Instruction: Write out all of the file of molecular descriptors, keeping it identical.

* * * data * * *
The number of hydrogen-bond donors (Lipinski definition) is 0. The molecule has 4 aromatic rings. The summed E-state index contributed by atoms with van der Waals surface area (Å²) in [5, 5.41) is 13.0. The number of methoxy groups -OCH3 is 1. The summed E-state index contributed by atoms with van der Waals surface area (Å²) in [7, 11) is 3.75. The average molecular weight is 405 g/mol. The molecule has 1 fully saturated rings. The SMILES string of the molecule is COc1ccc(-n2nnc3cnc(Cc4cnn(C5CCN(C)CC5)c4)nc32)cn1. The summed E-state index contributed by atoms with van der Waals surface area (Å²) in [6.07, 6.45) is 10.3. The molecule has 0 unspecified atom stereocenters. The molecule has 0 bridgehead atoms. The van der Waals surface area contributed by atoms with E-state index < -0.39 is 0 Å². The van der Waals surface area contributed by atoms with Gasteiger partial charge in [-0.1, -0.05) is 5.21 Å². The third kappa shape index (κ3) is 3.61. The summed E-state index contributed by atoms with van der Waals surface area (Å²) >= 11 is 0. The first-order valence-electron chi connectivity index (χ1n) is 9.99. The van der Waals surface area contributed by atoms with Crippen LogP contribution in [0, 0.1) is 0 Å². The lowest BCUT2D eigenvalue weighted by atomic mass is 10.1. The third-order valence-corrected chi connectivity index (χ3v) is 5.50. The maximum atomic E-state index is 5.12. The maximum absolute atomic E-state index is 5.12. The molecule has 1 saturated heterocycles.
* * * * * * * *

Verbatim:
The number of hydrogen-bond donors (Lipinski definition) is 0. The molecule has 4 aromatic rings. The summed E-state index contributed by atoms with van der Waals surface area (Å²) in [5, 5.41) is 13.0. The number of methoxy groups -OCH3 is 1. The summed E-state index contributed by atoms with van der Waals surface area (Å²) in [7, 11) is 3.75. The average molecular weight is 405 g/mol. The molecule has 1 fully saturated rings. The SMILES string of the molecule is COc1ccc(-n2nnc3cnc(Cc4cnn(C5CCN(C)CC5)c4)nc32)cn1. The summed E-state index contributed by atoms with van der Waals surface area (Å²) in [6.07, 6.45) is 10.3. The molecule has 0 unspecified atom stereocenters. The molecule has 0 bridgehead atoms. The van der Waals surface area contributed by atoms with E-state index < -0.39 is 0 Å². The van der Waals surface area contributed by atoms with Gasteiger partial charge in [-0.1, -0.05) is 5.21 Å². The third kappa shape index (κ3) is 3.61. The summed E-state index contributed by atoms with van der Waals surface area (Å²) >= 11 is 0. The first-order valence-electron chi connectivity index (χ1n) is 9.99. The van der Waals surface area contributed by atoms with Crippen LogP contribution in [0, 0.1) is 0 Å². The lowest BCUT2D eigenvalue weighted by atomic mass is 10.1. The third-order valence-corrected chi connectivity index (χ3v) is 5.50. The maximum atomic E-state index is 5.12. The maximum absolute atomic E-state index is 5.12. The molecule has 1 saturated heterocycles.